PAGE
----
It’s that time in the cycle when we start getting a lot of negative headlines about share markets.

October certainly has a bad rep for market wobbles – or massive tantrums, as the case may be. The crash that ushered in the Great Depression happened in October 1929. And sure, there was ‘Black Monday’, a major fall in October 1987 (immortalised by photos of traders with 80s hairstyle looking very distressed).

And you know how it is, you do something a couple of times, then all of sudden you have a reputation for it. And so this poor old month gets a name like The October Effect, and makes everyone nervous.

September gave us a bit to be edgy about too. The Aussie equities market went down a few times, and is a bit less frothy than it has been so far this year. Other markets also had some ‘moments’.

There are a few notable things happening to give people pause for thought.

A few things on our minds

One is the demise of a Chinese company called Evergrande. It’s a colossally huge property developer in China, and has been lent a shit-ton of money by investors to finance its building activities. Anyway, it got into trouble recently, and there was a lot of concern about what it might mean for China and its economy.

Sure it’s a big company, but on its own, not big enough to tank the whole country. What people really worried about, was whether it’s the sign of a deeper issue; whether the government would bail out the company; and if it would make lending to all Chinese companies look … well … unattractive.

Anyway, Evergrande ended up working out a deal with the people it owes money to, and will hopefully sort itself out. It has, however, raised a lot of questions about the strength of China’s economic growth (which does, honestly, seem a little bit like it’s on steroids compared to the rest of the world. And we all know how long-term steroid use works out huh?).

There is also an issue with some commodity prices falling. Iron ore, Australia’s star export (among the stuff we dig up and ship away), has gone down a lot in recent weeks (like, it’s been halved). It’s a bad thing for us, because we make a ton of money from it. But it’s also a potential sign of economic weakness in the markets that buy it. And who’s our biggest buyer? Yep, you guessed it. Good old, steroid-pumping China. So. Yeah, there’s that.

Then here at home, and in many other countries, house prices have gone bananas, Sydney and Melbourne prices are generally bananas on any given day, but now they are absolutely at lunatic level. And the rest of the regions have got on board too. It’s no surprise that this would happen, when you pump so much stimulus into the economy and make interest rates so low.

But it makes people – like central bank and investment type people – very nervous. They care less about the fact you can’t afford a shoebox in a shit-heap, than about the fact that it makes the whole financial system a bit wobbly. The household-debt-to-income ratio is getting bigger every day as people sign up for sky-high mortgages. And there are worries about what happens if/when the music stops – will people be able to keep paying these giant debts?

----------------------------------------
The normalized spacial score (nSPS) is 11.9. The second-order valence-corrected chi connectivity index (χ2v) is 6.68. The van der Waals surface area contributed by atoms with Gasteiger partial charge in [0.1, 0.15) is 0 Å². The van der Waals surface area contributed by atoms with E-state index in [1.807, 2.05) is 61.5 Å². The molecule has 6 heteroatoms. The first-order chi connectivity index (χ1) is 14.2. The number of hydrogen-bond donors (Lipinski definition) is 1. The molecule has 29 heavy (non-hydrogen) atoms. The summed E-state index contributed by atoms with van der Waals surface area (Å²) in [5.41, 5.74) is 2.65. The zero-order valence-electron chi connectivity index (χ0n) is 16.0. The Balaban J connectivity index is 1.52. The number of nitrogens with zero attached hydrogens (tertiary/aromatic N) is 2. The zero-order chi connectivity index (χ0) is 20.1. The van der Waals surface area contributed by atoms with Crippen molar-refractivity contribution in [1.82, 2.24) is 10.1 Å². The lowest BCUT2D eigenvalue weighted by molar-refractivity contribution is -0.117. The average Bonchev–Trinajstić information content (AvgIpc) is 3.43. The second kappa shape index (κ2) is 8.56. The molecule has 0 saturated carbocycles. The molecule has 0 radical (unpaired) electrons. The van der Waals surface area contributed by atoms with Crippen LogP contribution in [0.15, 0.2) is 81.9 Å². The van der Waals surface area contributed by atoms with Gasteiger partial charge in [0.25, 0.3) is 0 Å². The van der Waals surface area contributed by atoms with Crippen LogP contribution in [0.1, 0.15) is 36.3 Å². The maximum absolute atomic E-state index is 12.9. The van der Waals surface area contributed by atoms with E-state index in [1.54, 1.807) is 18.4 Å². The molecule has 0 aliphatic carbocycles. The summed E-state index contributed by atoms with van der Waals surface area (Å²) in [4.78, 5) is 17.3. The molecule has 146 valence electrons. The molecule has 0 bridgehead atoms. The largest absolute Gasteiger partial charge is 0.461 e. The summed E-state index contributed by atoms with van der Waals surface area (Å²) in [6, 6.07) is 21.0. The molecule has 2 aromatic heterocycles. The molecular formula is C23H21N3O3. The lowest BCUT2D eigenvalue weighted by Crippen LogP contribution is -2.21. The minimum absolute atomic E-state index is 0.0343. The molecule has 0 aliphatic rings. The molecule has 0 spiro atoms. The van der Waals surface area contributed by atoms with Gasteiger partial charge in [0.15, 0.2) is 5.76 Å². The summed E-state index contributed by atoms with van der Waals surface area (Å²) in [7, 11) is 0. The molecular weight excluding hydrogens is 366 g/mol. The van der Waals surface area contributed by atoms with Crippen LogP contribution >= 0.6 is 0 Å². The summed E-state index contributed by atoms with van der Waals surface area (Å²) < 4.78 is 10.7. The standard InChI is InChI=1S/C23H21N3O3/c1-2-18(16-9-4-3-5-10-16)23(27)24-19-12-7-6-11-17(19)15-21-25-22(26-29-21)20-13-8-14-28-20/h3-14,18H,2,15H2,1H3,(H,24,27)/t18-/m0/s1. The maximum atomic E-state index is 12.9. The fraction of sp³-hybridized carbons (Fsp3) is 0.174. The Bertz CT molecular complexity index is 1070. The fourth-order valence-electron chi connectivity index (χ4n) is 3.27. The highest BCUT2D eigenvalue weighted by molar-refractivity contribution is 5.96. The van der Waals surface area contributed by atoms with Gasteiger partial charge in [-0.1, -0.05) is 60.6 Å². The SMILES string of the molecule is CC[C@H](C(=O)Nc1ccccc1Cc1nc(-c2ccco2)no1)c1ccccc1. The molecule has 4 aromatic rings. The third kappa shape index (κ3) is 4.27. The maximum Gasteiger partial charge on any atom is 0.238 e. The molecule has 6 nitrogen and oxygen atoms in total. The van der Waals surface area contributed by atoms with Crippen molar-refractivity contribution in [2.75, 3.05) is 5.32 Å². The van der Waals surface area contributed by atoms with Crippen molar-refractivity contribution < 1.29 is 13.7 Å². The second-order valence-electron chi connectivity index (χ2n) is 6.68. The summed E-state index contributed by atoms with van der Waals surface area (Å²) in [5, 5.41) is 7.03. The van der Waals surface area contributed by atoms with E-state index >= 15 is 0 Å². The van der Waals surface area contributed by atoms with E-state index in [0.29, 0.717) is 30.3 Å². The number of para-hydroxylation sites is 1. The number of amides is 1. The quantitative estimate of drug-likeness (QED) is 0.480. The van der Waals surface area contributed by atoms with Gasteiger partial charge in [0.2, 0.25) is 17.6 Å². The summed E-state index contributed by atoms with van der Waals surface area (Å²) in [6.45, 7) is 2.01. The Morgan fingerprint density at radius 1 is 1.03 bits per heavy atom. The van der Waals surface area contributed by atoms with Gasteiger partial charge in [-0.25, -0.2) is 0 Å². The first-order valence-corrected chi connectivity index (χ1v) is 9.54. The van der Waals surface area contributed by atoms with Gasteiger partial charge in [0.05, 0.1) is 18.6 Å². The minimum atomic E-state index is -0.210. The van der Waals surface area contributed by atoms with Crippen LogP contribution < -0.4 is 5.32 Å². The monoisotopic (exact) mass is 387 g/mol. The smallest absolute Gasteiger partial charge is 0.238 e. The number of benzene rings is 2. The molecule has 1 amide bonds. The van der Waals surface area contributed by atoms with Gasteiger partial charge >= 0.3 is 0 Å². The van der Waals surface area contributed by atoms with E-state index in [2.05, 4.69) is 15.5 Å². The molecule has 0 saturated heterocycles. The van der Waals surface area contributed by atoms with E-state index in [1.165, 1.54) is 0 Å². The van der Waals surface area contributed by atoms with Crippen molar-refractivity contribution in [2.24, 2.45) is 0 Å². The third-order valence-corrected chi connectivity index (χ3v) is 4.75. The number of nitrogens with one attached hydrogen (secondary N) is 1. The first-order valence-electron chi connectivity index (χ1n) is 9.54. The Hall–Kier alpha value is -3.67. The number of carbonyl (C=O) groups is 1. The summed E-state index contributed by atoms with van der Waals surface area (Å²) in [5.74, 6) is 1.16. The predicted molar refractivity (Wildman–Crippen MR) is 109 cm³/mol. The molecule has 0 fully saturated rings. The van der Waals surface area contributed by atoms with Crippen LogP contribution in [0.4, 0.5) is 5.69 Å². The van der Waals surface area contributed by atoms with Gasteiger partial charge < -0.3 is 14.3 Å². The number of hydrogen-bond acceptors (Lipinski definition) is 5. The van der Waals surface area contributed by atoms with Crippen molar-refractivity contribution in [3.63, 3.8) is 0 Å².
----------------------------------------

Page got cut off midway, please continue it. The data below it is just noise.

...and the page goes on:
There are rumblings about putting in place measures to rein in this type of lending – macroprudential restrictions, as they are known. But so far it’s just talk, and nothing has been announced. And then another week goes by with property records being smashed (and renters’ sense of hope along with it).

Don’t lose too much sleep

I am not here to give you doom and gloom! I want to give you some insights into why you are seeing a lot of negative headlines and what it means for your investing plans.

I certainly lean towards the belief that there will be some sort of a correction – i.e. the markets will go down in value. I think this because:

A) Markets are overheated – lots of cheap money in the system, and not many other places to put it, has pushed prices up way beyond their intrinsic value in a lot of cases.

B) Markets always go down at some point. It’s just the rule. They go up, they go down, they come back up and so on. It can be a bit of an emotional rollercoaster. I made this chart a while ago, and it’s worth reposting here:

So the this means two things for investors:

  • You have to take the ups with the downs. It’s about ‘time in the market, not timing the market‘. In other words, swings in value are just a fact of life. If you’re invested in shares, it should be for a long period (five years minimum, as a rule of thumb), so you have time to smooth out the volatility.
  • If you have any spare cash, you can buy the dip. When prices go down, you can buy up the stocks that have lost value in the drama of the correction, but are still good companies to own.

I’m sitting on a bit of cash at the moment, wondering when to invest it. Because I don’t have a crystal ball, I can’t predict if and when a correction is coming. If I wait it out too long, and it never comes, then I will have missed out on good market gains.

So I’m sort of hedging my bets with some ‘dollar cost averaging’. Which is a fancy way of saying that I’m drip feeding smaller amounts in, and hopefully a few of them will end up being good timing.

I think it’s akin to the saying ‘a broken clock is right twice a day’. If I throw some money into the market, surely at some point I’ll get a good deal.

So, Fierce Girls, if you already have investments in the sharemarket, just shut your eyes and ears til October is over. We’re in this for the long haul, and the market will recover – as it has every other time.

And if you are thinking about investing, then the next few months may offer some good bargains. Or they may not. I don’t know, and nor does anyone. That’s the pleasure and the pain of investing, I guess!